And yet, it is not as simple as merely pointing to an obvious error and thinking we have discovered the divide. Go to an evangelical Bible study and listen as the group attempts to interpret scripture using words like “I think and I feel.” Listen to someone tell you that “God told them”. Sit in a megachurch small group and hear heart-knowledge spoken about as special and good. All of this is of gnostic influence, all of it purports to have knowledge from a source where knowledge likely does not exist. It is emotional, almost mystical, it comes from the heart and we are told in Jeremiah that no man can know his own heart, it lies to us.


The root of this wicked problem relates to the first principles we operate from, the choice in the Garden in Genesis 3. Do we believe in an ordered universe with rules or do we believe ultimate knowledge is obtainable by us and empowering? Many that say they believe the first, very often act upon the second.


This gnosticism surrounds us polluting philosophy and giving rise to the ideologies that imprison us in perpetual war and conflict. It pollutes organized Christianity, allowing sophists to use word magic and isogesis to twist Scripture, refusing to allow Scripture to interpret Scripture but instead adding their own meaning to it. It has given rise to our broken and depressed culture, where people gleefully mutilate their bodies in search of a mystical meaning to their existence.


I have to give credit where it is due. When I took a stab at The Rise of Absurdity in Western Philosophical and Political Views, I had not yet read Stephen Hicks. After reading Explaining Postmodernism: Skepticism and Socialism from Rousseau to Foucault by Hicks I found that my feeble attempt was not wrong, but I was left with a sense this did not explain the problem. These were explanations of the disease in a later stage.


James Lindsey however, has provided the diagnosis of the disease from inception better than anyone I have heard. I have thrown around the term gnosticism to describe the methodology of Druckerite megachurches and I am aware of the gnostic nature of secret societies but Lindsey has wrapped it up in a package that fully describes the virus. He places the absurdity of enlightenment philosophers in a thematic explanation of all the various iterations of this problem we can observe across history.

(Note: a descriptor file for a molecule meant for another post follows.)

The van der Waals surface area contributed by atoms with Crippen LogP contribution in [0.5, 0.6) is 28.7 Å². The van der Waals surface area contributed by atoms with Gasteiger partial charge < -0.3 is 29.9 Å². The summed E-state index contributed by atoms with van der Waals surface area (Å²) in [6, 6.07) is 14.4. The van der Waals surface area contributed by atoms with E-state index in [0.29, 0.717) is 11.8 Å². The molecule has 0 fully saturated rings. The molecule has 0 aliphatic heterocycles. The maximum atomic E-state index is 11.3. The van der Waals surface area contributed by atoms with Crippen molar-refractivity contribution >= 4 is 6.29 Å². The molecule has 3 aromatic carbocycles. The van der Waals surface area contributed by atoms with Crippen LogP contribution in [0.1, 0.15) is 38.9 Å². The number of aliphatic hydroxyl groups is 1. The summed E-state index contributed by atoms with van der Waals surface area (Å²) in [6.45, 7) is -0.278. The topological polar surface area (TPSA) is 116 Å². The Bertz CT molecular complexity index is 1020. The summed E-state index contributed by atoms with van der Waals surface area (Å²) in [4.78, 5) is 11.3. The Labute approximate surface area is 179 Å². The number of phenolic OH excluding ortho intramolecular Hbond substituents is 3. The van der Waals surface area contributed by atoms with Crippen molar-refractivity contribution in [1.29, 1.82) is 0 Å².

It is fascinating that Lindsey is an atheist. As an atheist, he is obviously incapable of discerning the difference between a right interpretation of Christian scriptures and a wrong one, and yet, he has summarized the big story of the Scripture and man’s rebellion across redemptive history as well as any theologian ever has. A theologian can accurately describe it as unrighteousness, but few have operationalized the description across history to show how it practically works. I disagree with his prescription, but he likely will also as he thinks it through, but it is his diagnosis that we ought to pay attention to.


Watch and ponder the claims, ignore the messenger for a moment. I wrote recently about how throughout history good things and ideas have often come from unregenerate men. This is all part of a high mystery, it is a function of common grace. Lindsey may or may not be wrong about everything else he ever says, he may be as unlikeable in person as he appears on social media but I find it hard to argue with the main theme he discusses in the video below. He has captured something that is true and profound, in this case at least, I cannot speak for anything else he has or will say.

Lastly, we have to remember the important work of Chris Rosebrough in the video below. All of the major denominations are afflicted with the virus of gnostic ideas and influence, the fruits of that are evident in the SBC, LCMS, PCA and others that we once hoped would hold strong. It cannot be understated however the impact that Peter Drucker and Bob Buford had on evangelical Christianity. Millions attend megachurches designed according to their model, the influence of the movement is felt in other denominations. The plan did much of what Drucker intended. Chris identified the virus too, his work essentially agrees with Lindsey's. The video below presents how gnostic ideas intentionally attacked Christianity in order to build something new.